4x4Voice Featured ----

  • Public Involvement
  • Objections
  • NEPA Explained
  • NEPA – Categorical Exclusion (CatX)

Forest Planning Process - STEP TWO: Public Involvement

WHAT IT IS: Under NEPA, the agency is required to encourage

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Forest Planning Process - STEP FOUR: Objections

WHAT IT IS: The 2005 Forest Service planning regulations do not provide

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NEPA Explained

Keeping trails and areas depends on access. Keeping that access depends on land management policies and

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NEPA – Categorical Exclusion (CatX)

The term "NEPA" stands for National Environmental Policy Act and assures that federal agencies

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Access News

Campfire Safety

It is coming down to the Dog Days of Summer and it has been a long dry summer with many outdoor opportunities restricted due to sever fire danger.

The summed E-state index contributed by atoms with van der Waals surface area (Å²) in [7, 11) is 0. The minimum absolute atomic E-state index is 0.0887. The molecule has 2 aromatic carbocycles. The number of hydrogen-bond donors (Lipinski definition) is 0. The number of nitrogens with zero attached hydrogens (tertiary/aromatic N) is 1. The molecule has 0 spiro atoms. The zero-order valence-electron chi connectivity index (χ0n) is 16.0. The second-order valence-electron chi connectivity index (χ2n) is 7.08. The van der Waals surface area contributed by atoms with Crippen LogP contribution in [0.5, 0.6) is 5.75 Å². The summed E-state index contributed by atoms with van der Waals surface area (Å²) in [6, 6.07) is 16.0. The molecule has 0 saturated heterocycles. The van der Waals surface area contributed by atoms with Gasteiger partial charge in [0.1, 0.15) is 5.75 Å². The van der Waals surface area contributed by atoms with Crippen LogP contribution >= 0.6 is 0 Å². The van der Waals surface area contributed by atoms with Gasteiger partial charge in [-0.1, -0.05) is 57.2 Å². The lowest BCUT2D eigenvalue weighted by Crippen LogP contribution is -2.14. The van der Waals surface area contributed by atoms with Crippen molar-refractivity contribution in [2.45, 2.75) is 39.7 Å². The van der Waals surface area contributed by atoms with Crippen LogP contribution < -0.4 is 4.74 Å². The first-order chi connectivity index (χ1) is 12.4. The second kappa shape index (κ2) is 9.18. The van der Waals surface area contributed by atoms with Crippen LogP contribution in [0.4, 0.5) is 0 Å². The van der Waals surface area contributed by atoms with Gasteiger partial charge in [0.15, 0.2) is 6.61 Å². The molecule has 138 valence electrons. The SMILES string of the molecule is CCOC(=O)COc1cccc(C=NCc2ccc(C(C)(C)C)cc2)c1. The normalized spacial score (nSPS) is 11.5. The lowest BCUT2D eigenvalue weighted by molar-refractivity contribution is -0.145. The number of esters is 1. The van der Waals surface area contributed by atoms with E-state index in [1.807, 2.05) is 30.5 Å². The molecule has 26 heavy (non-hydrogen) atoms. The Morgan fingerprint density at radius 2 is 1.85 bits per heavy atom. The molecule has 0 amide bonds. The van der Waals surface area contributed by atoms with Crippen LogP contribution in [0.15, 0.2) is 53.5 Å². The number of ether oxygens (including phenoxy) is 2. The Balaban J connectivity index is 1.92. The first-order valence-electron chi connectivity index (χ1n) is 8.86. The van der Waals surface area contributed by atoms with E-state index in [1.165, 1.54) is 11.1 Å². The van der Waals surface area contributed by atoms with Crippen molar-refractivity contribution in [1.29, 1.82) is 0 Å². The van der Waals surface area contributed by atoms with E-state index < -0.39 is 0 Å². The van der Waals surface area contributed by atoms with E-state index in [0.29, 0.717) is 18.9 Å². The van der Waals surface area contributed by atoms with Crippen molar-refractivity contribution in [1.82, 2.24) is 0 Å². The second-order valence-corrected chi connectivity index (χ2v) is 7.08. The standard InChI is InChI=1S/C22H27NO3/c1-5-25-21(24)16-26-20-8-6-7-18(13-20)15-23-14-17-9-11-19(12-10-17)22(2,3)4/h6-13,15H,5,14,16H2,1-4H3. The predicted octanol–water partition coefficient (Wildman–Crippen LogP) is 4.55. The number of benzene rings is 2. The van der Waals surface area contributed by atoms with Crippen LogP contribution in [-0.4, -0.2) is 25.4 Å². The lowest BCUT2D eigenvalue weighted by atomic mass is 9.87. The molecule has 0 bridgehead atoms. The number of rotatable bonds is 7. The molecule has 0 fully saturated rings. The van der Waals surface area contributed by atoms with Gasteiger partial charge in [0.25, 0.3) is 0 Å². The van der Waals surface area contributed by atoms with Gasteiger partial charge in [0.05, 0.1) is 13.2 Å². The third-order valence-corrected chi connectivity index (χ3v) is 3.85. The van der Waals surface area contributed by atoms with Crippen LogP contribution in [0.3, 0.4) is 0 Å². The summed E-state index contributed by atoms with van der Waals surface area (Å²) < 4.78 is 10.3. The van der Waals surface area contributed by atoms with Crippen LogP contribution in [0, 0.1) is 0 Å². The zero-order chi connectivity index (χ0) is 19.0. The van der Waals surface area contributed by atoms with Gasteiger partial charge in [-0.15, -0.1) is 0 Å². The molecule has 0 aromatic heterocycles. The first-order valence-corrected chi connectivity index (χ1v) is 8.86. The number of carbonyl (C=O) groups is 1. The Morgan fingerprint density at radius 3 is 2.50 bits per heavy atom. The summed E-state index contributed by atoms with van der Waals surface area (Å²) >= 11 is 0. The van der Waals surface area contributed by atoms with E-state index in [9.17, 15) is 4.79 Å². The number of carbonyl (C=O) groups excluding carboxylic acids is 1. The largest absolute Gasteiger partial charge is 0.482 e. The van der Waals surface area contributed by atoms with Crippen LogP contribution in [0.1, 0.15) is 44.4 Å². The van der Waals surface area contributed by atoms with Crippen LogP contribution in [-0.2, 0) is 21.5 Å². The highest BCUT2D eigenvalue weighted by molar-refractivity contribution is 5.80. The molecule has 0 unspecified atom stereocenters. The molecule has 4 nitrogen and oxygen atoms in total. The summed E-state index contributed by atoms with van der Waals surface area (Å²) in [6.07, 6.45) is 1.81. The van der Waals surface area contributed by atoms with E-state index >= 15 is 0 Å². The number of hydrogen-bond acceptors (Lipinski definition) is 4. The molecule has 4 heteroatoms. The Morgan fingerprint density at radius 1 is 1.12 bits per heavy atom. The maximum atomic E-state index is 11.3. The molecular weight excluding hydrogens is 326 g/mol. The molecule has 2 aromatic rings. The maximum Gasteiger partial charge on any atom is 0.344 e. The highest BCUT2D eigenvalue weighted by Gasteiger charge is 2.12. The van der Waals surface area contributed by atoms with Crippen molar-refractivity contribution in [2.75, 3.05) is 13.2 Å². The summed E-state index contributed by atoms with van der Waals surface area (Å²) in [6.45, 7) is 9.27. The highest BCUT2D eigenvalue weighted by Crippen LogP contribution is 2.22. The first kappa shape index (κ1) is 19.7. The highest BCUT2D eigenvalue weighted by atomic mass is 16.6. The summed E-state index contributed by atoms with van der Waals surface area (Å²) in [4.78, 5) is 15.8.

Even though many public lands are under fire restrictions, campfire safety is still of concern all year. Everyone should follow fire safety precautions when visiting public lands to help to keep our public lands free from fires.

If you have a campfire, please abide by the following rules:

* Build campfires away from overhanging branches, steep slopes, rotten stumps, logs, dry grass, pine needles and leaves.
* Build your fire in an approved ring or build a ring of stones around your fire site.
* Pile extra wood away from the fire.
* Clear the area down to bare soil.
* Keep your campfire safe and small, especially in windy conditions.
* Never leave your campfire unattended.
* Drown the fire with water and dirt, stir remains, add more water and dirt, and stir again.
* Do not bury your coals as they can smolder and re-ignite later.
* Make sure your fire is dead out before leaving.

If you must have a fire, consider a metal container such as an old washing machine tub that is at least six inches above the ground. A metal fire container helps confine the hot coals to reduce the risk of the fire spreading.

Now, sit back, relax and enjoy the fire. Just remember to keep it contained and make sure it is out when you leave.